Energy efficient buildings could require data to attract investment

October 12, 2012

While the U.S. economy continues to move slowly forward in terms of job creation and investment in innovative technology, companies are also considering energy consumption and the move toward efficient buildings.

Initiatives such as the Energy Efficient Buildings Hub (EEB Hub), an alliance of academia and the private sector sponsored by the Department of Energy, are encouraging the commercial real estate sector to actively seek out opportunities to improve their energy performances. Investors are also looking to make the most of the latest innovations, but lenders are still approaching the market with a cautious rather than aggressive stance.

According to Greentech Media, at a recent conference sponsored by the Environmental Defense Fund, attendees were invited to review the Investor Confidence Project (ICP). In the same way that a mortgage company will require guarantees that a homeowner will repay a loan, investors in energy efficient building technology need to see data that will back up the effectiveness of energy savings undertaken.

The demand for reliable data has produced the Energy Efficiency Performance Protocol (EEPP), which is a standard means of assessing the energy performance of a company or commercial realtor that is looking for investment. Comprehensive building analysis can provide the investor with answers to questions, while building managers can undertake a varying degree of energy retrofits to allow maximum savings.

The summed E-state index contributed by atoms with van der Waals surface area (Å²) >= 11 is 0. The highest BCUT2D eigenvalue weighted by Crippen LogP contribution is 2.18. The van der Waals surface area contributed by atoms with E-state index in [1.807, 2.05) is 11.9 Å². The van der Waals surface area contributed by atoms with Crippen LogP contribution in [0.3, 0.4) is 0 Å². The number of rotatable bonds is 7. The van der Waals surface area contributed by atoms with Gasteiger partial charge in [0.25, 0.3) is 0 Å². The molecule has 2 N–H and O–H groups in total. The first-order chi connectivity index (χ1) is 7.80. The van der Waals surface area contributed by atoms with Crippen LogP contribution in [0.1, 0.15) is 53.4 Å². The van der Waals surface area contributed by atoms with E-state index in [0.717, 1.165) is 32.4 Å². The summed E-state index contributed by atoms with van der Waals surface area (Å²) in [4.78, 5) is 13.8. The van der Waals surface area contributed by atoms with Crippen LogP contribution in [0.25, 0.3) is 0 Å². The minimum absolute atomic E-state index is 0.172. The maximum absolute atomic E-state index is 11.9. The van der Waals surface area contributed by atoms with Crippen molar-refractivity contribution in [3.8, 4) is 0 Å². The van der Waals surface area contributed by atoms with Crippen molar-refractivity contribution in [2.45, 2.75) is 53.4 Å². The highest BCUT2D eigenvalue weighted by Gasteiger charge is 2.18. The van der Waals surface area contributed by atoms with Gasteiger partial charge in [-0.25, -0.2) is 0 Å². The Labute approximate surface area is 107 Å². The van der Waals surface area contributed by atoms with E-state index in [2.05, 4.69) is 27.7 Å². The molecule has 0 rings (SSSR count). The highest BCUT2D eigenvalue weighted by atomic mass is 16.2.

According to the EDF, the most comprehensive demonstration of energy efficient retrofits comes when a technician goes deep. The phrase "deep retrofit" was popular among politicians and energy vendors for a few years, with the challenge being that it was a difficult concept to apply to every building. The public perception was a commercial property that had undergone the deep retrofit was a "smart building," filled with energy saving technology and controlled by a computer system that made decisions on behalf of the occupants.

However, for most technicians, the depth of a retrofit isn't so much about the technology but the reduction in energy use by consumers, with data suggesting that savings of 50 to 75 percent is a good barometer. This data is crucial for investors, with different projects requiring various levels of investment.

This is where the EEPP could be a useful tool for lenders. By using a dedicated data analysis system, investment could be channeled to fall within the remit of organizations such as the EEB Hub while also acting as a catalyst for a global market for energy efficiency that has its roots firmly in American soil.